February 14 is celebrated the world over as ‘Mush Day’, also known as the Feast of Saint Valentine Valentine’s Day or more popularly, simply, Valentine’s Day. It celebrates one of the noblest of all the human emotions and virtues – Love. Indeed a foul-word, but so sweet, so noble. Soft to hear, neither gross nor invective like the expletive of similar length that are more commonly used and accepted nowadays. Some of the greatest works of art and literature are based on Love. Some of the most beautiful musical pieces, songs, arias, sonatas and great oeuvres have been inspired by love. Bollywood seems to thrive only on the theme of love.  Romeo and Juliet, Bejan and Manijeh, Khosrow  Shirin, (also called Shirin Farhad), Baiju Bawrah, Shah Jahan and Mumtaz, Cleopatra and Mark Antony and the famous gangster duo, Bonny and Clyde, are perhaps the more famous love stories in the world.

Here are some immortal, but not oft quoted, love quotes from famous writers…

“True love is a durable fire, In the mind ever burning,
Never sick, never dead, never cold, From itself never turning.” (Shakespeare)

“Love is my religion – I could die for it.”(John Keats)

 “The sunlight claps the earth, and the moonbeams kiss the sea;

What are all these kissings worth, if thou kiss not me?”  (Shelley)

My all-time favourite by Sir Richard Lovelace,

“If I have freedom in my love, And in my soul am free,

 Angels alone that soar above, Enjoy such liberty.”

Did you know, that 14 February and its significance can be found in the little known 14th century classic ‘The Parliament of Foule’ by Geoffrey Chaucer, better known for his epic, The Canturbury Tales? The tradition of linking romance to 14 February originated with a mention of a belief in the classic that birds begin to mate with the advent of the spring on 14th February, ever year!

Valentine’s Day has become an industry by itself. Numerous greetings cards are sold every year, their sale is second only to those during Christmas and New Year. Restaurants, jewelers, gift shops, all do flourishing trade on this day! It is rather strange that a 14th century English poet has influenced so many people all over the world.

At this juncture I remembered the lines from A Midsummer Night’s Dream, and the actor in me could not help but to start reciting them aloud….

The lunatic, the lover and the poet
Are of imagination all compact:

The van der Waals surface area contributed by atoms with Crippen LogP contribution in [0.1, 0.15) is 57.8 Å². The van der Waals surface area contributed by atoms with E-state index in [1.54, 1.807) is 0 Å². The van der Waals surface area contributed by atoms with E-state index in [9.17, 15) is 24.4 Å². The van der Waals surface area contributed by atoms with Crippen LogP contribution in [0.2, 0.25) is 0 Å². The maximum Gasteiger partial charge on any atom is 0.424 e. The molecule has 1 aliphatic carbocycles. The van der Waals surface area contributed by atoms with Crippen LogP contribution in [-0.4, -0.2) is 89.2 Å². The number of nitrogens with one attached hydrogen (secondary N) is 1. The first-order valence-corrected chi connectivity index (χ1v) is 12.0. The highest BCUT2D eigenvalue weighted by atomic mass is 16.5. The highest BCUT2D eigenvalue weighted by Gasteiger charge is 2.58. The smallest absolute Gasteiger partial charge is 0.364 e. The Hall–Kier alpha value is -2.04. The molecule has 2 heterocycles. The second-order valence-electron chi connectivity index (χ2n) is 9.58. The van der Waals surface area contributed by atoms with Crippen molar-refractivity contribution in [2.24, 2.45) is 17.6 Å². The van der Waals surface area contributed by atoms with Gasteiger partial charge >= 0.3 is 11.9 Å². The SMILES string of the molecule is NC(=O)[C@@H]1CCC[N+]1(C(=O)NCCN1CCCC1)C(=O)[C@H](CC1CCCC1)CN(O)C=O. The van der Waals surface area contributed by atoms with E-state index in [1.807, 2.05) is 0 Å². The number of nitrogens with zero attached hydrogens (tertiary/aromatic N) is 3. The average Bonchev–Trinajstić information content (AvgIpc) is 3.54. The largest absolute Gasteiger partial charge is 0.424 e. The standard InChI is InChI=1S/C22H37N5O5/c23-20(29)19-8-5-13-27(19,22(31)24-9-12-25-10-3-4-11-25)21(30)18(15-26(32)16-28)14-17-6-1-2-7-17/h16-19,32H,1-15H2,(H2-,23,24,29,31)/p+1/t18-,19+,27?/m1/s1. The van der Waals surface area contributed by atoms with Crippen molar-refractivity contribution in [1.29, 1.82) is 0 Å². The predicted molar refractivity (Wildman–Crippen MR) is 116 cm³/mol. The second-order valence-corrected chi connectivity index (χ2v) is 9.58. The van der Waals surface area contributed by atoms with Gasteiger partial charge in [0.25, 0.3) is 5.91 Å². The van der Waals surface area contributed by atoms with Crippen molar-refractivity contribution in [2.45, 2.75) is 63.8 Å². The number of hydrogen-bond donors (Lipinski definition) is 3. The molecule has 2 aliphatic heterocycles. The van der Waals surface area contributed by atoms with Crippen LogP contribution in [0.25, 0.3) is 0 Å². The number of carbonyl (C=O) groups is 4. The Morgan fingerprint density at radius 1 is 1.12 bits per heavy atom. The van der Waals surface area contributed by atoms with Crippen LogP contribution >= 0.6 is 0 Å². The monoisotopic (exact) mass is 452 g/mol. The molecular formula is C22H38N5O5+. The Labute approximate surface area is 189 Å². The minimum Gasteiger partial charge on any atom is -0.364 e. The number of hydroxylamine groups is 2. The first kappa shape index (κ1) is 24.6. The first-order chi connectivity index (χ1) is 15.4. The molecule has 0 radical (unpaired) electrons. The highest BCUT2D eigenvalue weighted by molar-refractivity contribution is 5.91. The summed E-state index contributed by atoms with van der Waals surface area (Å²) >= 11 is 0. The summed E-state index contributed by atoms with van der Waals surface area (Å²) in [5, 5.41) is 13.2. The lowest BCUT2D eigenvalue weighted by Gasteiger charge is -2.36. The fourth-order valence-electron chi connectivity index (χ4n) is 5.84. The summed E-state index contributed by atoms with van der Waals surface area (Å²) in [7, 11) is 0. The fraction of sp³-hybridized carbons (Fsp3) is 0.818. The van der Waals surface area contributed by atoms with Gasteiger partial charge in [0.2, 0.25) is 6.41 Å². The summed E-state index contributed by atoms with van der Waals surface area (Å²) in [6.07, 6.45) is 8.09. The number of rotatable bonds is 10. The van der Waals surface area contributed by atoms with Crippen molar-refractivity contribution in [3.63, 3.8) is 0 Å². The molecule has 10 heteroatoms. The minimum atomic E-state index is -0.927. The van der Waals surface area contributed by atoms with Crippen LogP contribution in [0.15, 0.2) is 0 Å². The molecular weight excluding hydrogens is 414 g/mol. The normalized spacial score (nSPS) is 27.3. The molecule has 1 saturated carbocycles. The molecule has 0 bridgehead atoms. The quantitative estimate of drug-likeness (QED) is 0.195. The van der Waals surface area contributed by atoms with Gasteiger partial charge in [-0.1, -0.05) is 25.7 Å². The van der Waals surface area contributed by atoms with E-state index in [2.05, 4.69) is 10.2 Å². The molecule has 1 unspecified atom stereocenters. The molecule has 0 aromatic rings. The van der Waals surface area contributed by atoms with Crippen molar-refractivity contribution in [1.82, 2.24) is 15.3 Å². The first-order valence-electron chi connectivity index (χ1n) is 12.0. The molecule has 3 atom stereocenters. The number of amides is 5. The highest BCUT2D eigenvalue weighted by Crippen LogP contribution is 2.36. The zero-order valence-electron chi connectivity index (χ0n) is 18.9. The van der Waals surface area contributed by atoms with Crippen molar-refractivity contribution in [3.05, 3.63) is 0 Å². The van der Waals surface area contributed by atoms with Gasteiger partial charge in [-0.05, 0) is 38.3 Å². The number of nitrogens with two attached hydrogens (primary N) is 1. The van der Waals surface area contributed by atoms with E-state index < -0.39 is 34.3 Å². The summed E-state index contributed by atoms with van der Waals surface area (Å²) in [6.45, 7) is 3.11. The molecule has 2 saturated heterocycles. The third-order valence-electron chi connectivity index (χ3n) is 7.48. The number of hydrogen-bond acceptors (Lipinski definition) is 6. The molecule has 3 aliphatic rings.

One sees more devils than vast hell can hold,
That is, the madman: the lover, all as frantic,
Sees Helen’s beauty in a brow of Egypt…

And this is when I heard my wife calling out, “Darabsha, my Sickspeare, Aapro special divas chhe, Kai vichar kidhoch ke as usual kai bhi nahi.” And what followed… became the ‘Dastaan-e-Darab’

“Darling Darabsha,” Quoth she,
This loving alliteration, she useth but rarely for me.
“Why now,” asked I, “art thou so full of love,
That thou art cooing like a turtle dove?
Do Tell me now, O.. umm.. apple of my eye,
What babblest thou, I know not why!”
“Mare-re Dalu Dear, it’s the time of the year
When we confess our love all loud and clear!”
Upon hearing thus a chill ran down my spine,
Something evil is a-brewing in this other half of mine.
“Darling Darab, this year let’s wend our way,
To aapru Taj, on this Valentine’s Day”.

Relieved to hear this request steep,
Though t’will cost me a bomb, I agreed without a peep.
“But then thou shalt go down and on thy knee,
To confess thy love to me.”
“What, before the crème-de-la-crème that gather there,
Must I lay my soul open, lay it bare!?”
Tauntingly she retaliated, “Are you man or mouse,
Or just cowardly custard of a louse?”
Haughtily I made an offer she couldn’t refuse,
Stunned she was ‘pon hearing the news,
“I’ll buy you that solitaire – big like bafelu eedu,
And leave me alone happily after, now will that do?”
“Will do, will do, this eedu will do!
The hyperbolic, glittering bafelu eedu!
And so, Dastaan-e-Darab now ends,
Confirming diamonds are a woman’s best friends!

I’ve got reprieve for one more year,
What scary schemes she’ll dream in 2019 I fear.
But then, through thick and thin,
My dearest wife and I have been,
And so, I say on Valentine’s Day,
“A solitaire is but a small price to pay!”

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